We can ignore our Do Lists, or forget them or be bound to them or overwhelmed by them. If we aren’t careful, we can be ruled by them.
What if there was one list we knew we could count on for reliable guidance?
One short list.
I spent all day yesterday watching online video of the television drama series, The West Wing. At a time when my faith in the US government is weak, I feel some comfort from The West Wing’s fictional vision of people at the top making conscious decisions about how to steer our government using their integrity and intelligence and love. I took a nap at 4pm and then at 5pm rose to try to write this post. I failed *yay!* and instead watched more episodes until bedtime.
Writing this post was the only thing I had on my Do List yesterday, and I didn’t do it. It’s the one remaining thing on my Week’s Plan.
If you use A Simple System for Everything, “The Pilot” is the role you play when you make decisions to steer your life toward the important stuff and away from stuff that’s not as important. Then there are all the other roles you play in your work, at home, with friends, as a professional, as a lover…. In each of these roles you have ideas about what needs to be done, and in each of these roles you make decisions that effect the other roles. As I wrote in The Paradox of a Passionate Life, many of these decisions get made unconsciously. As you develop your role as The Pilot, you get better at making plans and prioritizing so that your life aligns with your values; ie, more and more, you live a passionate life.
The problem comes when the Pilot loses value. You let one of your other roles dominate your decisions or you let your emotions control instead of inform you. You ignore or forget or discard the decisions you make as a Pilot.
The West Wing gives us a beautifully comforting ideal:
Deliberate, informed, heartfelt decisions, made rationally and acted upon, make our lives better and the world a better place.
Most of us can’t do that all of the time, but we can do it more of the time. And the more we do it, the easier it is to do it more. That’s why when it comes to Do Lists, there is one list that rules all the others.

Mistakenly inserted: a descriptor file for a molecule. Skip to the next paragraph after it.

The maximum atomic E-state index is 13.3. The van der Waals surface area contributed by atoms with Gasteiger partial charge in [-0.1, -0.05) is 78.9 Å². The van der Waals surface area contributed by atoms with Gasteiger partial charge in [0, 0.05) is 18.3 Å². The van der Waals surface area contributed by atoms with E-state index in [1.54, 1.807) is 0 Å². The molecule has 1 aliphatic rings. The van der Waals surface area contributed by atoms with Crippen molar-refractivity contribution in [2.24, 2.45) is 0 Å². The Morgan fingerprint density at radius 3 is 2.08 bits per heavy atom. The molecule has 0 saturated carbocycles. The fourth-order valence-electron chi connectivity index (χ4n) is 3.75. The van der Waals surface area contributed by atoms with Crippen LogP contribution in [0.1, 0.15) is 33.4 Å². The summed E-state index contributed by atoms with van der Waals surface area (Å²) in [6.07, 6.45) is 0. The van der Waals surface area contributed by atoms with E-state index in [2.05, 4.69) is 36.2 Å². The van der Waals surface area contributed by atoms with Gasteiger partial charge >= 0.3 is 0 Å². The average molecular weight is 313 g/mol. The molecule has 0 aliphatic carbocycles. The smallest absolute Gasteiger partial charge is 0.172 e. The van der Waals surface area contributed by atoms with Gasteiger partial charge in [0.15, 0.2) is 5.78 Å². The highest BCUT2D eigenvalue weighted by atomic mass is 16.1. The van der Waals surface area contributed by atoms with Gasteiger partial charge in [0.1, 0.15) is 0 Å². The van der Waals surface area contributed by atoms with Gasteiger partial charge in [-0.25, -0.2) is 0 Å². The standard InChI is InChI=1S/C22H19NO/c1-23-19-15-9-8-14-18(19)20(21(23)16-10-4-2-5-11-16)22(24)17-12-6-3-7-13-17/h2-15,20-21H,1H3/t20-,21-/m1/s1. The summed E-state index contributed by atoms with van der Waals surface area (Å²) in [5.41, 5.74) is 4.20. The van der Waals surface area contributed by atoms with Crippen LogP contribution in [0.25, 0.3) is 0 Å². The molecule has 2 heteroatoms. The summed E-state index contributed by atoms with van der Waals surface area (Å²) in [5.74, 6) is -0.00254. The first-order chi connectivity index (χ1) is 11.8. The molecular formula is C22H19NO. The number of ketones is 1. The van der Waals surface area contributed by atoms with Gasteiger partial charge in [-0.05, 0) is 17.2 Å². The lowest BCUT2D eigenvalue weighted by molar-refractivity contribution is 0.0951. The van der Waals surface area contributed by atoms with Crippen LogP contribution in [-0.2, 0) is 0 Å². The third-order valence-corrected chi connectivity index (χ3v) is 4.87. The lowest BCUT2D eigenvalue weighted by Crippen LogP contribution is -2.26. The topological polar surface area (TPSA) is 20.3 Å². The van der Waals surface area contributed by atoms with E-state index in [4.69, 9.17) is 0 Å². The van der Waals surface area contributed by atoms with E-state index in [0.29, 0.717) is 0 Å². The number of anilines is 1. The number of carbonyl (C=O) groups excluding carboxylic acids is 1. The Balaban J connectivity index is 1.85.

It’s your Week’s Plan.
A Week’s Plan, at its best, is a list of 3-7 roles you want to pay attention to in a given week and 1 goal for each role. It’s a short list, and if the 3-7 goals are crafted well, you will likely do everything on the list. Here’s the clincher:
Your Week’s Plan should clearly map out your best chance at having a great week.
Here’s another clincher:
You should never use your Week’s Plan as a way to get a lot done.
And here is how to Plan a Great Week in 20 minutes.
What you might also find helpful is how all your Do Lists can work together. In the Kingdom of Listopia, here is a simple model for how the Week’s Plan operates as the Benevolent Ruler of all other Lists.
The Ruler: Your Week’s Plan
The Week’s Plan is your best reminder of what’s most important to you. It lists the decisions you made that will help you move your life in a direction that feels right to you. You took precious time to make these decisions. Your Pilot evoked the values of The West Wing staff: “deliberate, informed, heartfelt decisions are the best I can do.” Your job as Pilot is to keep your Week’s Plan handy so you can see it and remember those decisions. A good ruler is firm and decisive by nature and flexible when necessary (at least on The West Wing). When it comes time to do the items on your Week’s Plan, do them.
The Assistant: Your Day’s Plan
The Assistant keeps your day running smoothly and pushes distractions aside so you can focus on what’s at hand. As Assistant, your Day’s Plan is a short, prioritized Do List that links some of the items to your schedule. At best, your Day’s Plan also sets up opportunities to find Flow. The Week’s Plan sets your overall priorities, so your Day’s Plan should reflect those priorities. Here’s how to Plan a Great Day in 2 Minutes.
Specialists: Projects’ Do Lists
During the day you may need to focus on a specific project. Do not list every little thing you need to do for a project on your Day’s Plan; instead, keep separate Do Lists for each project. These are the Specialists in the Kingdom of Listopia. Let them do their job, when the time is right.
This is where the concept of context from David Allen’s Getting Things Done can come in handy. If you have a list of house projects you need to work on, put them in the spot where you work on your home. If you have a specific project for a client, keep a folder with all the things you need to do for that Client. Then, when you are ready to work on that project, pull out the one list. I call them Don’t (Yet) Lists, because when an idea comes to you, but it’s not the right time to pay attention to it, put it on a Don’t (Yet) List, put it with the right project, and stay focused on what your Assistant (The Day’s Plan) set up for you.
This is not an endorsement of tidiness. If you are an Artist who works best with everything spread out or a Scientist or Entrepreneur whose note-bound whiteboard is a source of inspiration, don’t change that! Just don’t clutter up your Day’s Plan or your Week’s Plan with random thoughts. Find the right mess for your muses.
A Ruler looks to Advisors for guidance. These include your notebooks, your inspirational reading, your reflections, your brillant ideas that come to you in the middle of the night, and the little sticky note on your dashboard. Keep writing them. Consult with them regularly, and especially when you make your Week’s Plan. With their advice, the Pilot can create an informed, heartfelt, and conscious plan for the week.
Then, let that one short list rule.